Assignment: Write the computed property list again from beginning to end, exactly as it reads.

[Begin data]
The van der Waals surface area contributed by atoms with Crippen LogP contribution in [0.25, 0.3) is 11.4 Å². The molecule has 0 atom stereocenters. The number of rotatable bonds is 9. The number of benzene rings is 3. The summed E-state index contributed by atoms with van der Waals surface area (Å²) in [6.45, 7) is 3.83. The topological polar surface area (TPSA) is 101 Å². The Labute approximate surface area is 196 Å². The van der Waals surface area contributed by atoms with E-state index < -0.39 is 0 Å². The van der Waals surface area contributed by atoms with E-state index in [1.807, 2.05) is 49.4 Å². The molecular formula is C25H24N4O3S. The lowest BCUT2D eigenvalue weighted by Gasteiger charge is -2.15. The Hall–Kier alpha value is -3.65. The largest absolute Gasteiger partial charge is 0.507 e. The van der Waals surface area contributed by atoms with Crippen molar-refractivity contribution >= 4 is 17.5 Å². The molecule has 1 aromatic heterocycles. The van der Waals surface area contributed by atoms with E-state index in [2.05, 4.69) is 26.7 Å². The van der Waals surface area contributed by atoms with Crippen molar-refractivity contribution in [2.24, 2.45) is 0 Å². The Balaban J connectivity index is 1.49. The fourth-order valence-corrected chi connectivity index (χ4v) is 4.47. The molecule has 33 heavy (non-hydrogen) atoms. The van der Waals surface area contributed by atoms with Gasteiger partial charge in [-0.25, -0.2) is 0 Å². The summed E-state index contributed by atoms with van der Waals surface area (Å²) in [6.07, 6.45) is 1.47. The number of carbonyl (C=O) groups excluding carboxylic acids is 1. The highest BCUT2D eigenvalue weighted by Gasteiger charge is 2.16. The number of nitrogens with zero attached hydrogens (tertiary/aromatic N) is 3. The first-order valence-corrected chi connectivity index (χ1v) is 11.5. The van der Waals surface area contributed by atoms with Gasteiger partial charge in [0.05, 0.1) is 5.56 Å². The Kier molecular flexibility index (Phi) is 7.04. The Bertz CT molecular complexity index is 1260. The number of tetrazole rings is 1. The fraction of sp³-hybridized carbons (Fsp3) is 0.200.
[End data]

The van der Waals surface area contributed by atoms with Crippen LogP contribution in [0.25, 0.3) is 11.4 Å². The molecule has 0 atom stereocenters. The number of rotatable bonds is 9. The number of benzene rings is 3. The summed E-state index contributed by atoms with van der Waals surface area (Å²) in [6.45, 7) is 3.83. The topological polar surface area (TPSA) is 101 Å². The Labute approximate surface area is 196 Å². The van der Waals surface area contributed by atoms with E-state index < -0.39 is 0 Å². The van der Waals surface area contributed by atoms with E-state index in [1.807, 2.05) is 49.4 Å². The molecular formula is C25H24N4O3S. The lowest BCUT2D eigenvalue weighted by Gasteiger charge is -2.15. The Hall–Kier alpha value is -3.65. The largest absolute Gasteiger partial charge is 0.507 e. The van der Waals surface area contributed by atoms with Crippen molar-refractivity contribution >= 4 is 17.5 Å². The molecule has 1 aromatic heterocycles. The van der Waals surface area contributed by atoms with E-state index in [2.05, 4.69) is 26.7 Å². The van der Waals surface area contributed by atoms with Crippen molar-refractivity contribution in [2.24, 2.45) is 0 Å². The Balaban J connectivity index is 1.49. The fourth-order valence-corrected chi connectivity index (χ4v) is 4.47. The molecule has 33 heavy (non-hydrogen) atoms. The van der Waals surface area contributed by atoms with Gasteiger partial charge in [-0.25, -0.2) is 0 Å². The summed E-state index contributed by atoms with van der Waals surface area (Å²) in [6.07, 6.45) is 1.47. The number of carbonyl (C=O) groups excluding carboxylic acids is 1. The highest BCUT2D eigenvalue weighted by Gasteiger charge is 2.16. The number of nitrogens with zero attached hydrogens (tertiary/aromatic N) is 3. The first-order valence-corrected chi connectivity index (χ1v) is 11.5. The van der Waals surface area contributed by atoms with Gasteiger partial charge in [0.05, 0.1) is 5.56 Å². The Kier molecular flexibility index (Phi) is 7.04. The Bertz CT molecular complexity index is 1260. The number of tetrazole rings is 1. The fraction of sp³-hybridized carbons (Fsp3) is 0.200.